The prisons inspections watchdog has warned that the availability of illicit drugs in Mountjoy Prison “continues to be a matter of serious concern” following the apparent accidental overdose of an inmate.
A report by the Office of the Inspector of Prisons into the circumstances of the death of an inmate in March last year found that “another prisoner witnessed the deceased in possession of illicit substances on the day of his death”.
Prisoner E was 28 when he died on March 25 last year. He had been committed to Mountjoy on January 16, 2017, and had been in prison on previous occasions. He could have been released as early as May 16, 2017, and was in a single cell at the time of his death.
Nurse records showed that on committal to the prison in January, he admitted to smoking and injecting heroin, had no thoughts of self-harm and had requested detox.
A doctor later prescribed a methadone detox programme, which began on January 19.
An officer reported that on the night he was asked by Prisoner E to pass in a book from another prisoner in the next cell.
The neighbouring prisoner told the inspector that he had seen the deceased on the day of his death “smoking heroin in another prisoner’s cell and that he had also taken tablets, upjohns”.
He also said that he knew the deceased was “smoking heroin in his cell after lockup”.
He said Prisoner E had asked him for tinfoil and that he heard Prisoner E tell the prison officer he wanted to catch up on schoolwork.
The neighbouring prisoner had placed tinfoil from a sweet wrapper between the pages of the health and safety book.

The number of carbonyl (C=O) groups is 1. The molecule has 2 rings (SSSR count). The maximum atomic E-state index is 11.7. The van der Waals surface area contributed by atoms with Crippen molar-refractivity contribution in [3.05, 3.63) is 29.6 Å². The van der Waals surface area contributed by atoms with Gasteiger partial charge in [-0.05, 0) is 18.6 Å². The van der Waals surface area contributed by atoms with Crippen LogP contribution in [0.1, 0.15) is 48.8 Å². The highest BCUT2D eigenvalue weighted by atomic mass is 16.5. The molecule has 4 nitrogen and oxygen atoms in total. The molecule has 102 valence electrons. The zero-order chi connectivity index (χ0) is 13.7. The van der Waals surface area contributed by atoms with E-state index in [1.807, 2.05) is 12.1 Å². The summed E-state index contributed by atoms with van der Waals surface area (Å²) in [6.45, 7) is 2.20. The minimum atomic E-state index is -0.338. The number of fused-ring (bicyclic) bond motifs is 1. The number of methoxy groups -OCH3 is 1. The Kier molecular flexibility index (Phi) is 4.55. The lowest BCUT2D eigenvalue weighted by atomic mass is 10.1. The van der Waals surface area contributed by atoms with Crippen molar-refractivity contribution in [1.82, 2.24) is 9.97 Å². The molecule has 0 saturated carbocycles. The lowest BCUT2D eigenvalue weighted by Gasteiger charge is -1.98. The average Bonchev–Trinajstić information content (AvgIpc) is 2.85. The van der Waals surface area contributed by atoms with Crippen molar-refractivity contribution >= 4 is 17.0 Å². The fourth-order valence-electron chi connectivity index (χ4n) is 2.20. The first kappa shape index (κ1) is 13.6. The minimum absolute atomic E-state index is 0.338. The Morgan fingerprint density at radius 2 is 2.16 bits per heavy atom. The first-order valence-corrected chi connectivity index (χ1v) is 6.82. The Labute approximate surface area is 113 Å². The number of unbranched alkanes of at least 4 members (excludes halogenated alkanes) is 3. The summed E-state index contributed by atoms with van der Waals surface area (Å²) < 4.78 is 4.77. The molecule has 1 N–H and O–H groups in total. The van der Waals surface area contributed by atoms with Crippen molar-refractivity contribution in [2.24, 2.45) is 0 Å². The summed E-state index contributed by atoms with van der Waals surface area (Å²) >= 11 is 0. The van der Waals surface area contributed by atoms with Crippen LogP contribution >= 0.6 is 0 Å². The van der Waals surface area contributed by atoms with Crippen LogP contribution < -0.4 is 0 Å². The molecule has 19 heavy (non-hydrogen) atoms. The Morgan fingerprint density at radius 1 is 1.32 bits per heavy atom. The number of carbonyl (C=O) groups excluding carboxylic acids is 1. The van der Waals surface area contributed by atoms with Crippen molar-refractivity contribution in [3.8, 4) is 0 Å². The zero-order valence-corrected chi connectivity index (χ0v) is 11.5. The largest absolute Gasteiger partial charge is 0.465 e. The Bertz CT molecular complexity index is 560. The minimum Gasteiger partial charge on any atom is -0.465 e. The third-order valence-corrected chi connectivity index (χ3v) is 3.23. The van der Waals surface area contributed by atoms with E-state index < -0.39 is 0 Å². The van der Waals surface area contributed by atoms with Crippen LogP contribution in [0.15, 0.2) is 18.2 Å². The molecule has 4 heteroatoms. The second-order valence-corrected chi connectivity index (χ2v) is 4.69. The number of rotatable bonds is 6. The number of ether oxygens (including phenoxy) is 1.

The neighbouring prisoner said: “He obviously just overdosed by accident. He didn’t mean to do it.”
Prisoner E’s family told the inspector of prisons that other prisoners had claimed to them that the deceased man was unwell in his cell between 8pm and 10.45pm that night and had asked an officer to take him to hospital but was told “there was no staff”.
However, the report said: “We found no evidence that the deceased sought or was refused medical assistance on the evening of March 25, 2017.”
It also found that the man was checked in his cell hourly in accordance with the standard operating procedures and that “the Prison staff responded promptly when the alarm was raised”.
The cause of death is a matter for the coroner but the report concluded: “The availability of drugs in Mountjoy Prison continues to be a matter of serious concern. Prison management must address this at every possible opportunity.”
It also recommended that those who complete detox programmes should be provided with immediate focussed follow-up support by the appropriate services for a specific duration as determined by the relevant professional services.
The Irish Prison Service said efforts were made on a continuous basis to prevent the flow of drugs into prisons.
A spokesman said that in addition to an Operational Screening Group at security screening areas, nets were installed over exercise yards, there was enhanced CCTV monitoring, stricter control of visits and the use of targeted and random cell searches on a daily basis, as well as drug detection dogs and airport-style security including scanners and X-ray machines.
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